Pennsylvania’s two largest health insurers are in talks for a possible merger, according to a memo one of the companies’ chief executives sent to employees last Friday.
Joe Frick, president and chief executive of Independence Blue Cross in Philadelphia, said the company has been in talks with Highmark Inc. for the past year.
Next week, the boards of the two nonprofit health insurers will meet separately to “consider and vote on whether to combine the two companies,” Frick wrote.
But Frick also cautioned that there is no certainty the talks will result in a merger.
A spokesman for Pittsburgh-based Highmark said the two insurers have been in discussion for months on ways they can work together better. He declined to elaborate.
Independence Blue Cross serves about 3.4 million members, most of them in the Philadelphia area, while Highmark has over 4 million from western Pennsylvania to the Lehigh Valley.
Combined, the two command over 53 percent of the state’s insurance market, according to the 2005 report from the National Association of Insurance Commissioners.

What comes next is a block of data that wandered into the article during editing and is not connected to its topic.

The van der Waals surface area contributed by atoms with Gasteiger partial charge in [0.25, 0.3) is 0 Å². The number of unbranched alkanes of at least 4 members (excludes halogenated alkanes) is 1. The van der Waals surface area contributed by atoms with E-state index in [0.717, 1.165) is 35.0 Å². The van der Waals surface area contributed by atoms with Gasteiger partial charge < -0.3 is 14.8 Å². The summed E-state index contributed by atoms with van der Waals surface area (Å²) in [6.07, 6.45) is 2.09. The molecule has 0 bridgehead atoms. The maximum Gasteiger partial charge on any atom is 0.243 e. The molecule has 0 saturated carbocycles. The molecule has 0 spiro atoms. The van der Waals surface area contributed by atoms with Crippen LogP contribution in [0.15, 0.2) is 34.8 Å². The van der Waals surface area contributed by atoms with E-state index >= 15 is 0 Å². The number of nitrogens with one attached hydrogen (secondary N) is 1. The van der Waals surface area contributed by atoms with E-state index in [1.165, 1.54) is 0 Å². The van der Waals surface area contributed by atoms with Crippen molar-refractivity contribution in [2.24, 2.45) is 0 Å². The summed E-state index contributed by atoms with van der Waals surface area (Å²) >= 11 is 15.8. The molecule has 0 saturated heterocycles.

Independence Blue Cross had annual premiums of $8.3 billion while Highmark had $7.9 billion, said the report, whose figures were the latest available. The third largest insurer was Capital Blue Cross, which was far smaller with premiums of $1.8 billion.
A possible merger is a concern to small businesses, which have seen their medical premiums rise in recent years.
“It could lead to higher rates when you have fewer choices,” said Kevin Shivers, state director of the National Federation of Independent Business. “There is very little competition already.”
He said that a merger between the two health insurers should cause “pause among insurance regulators and the Legislature.”
On the Net:
Independence Blue Cross: http://www.ibx.com
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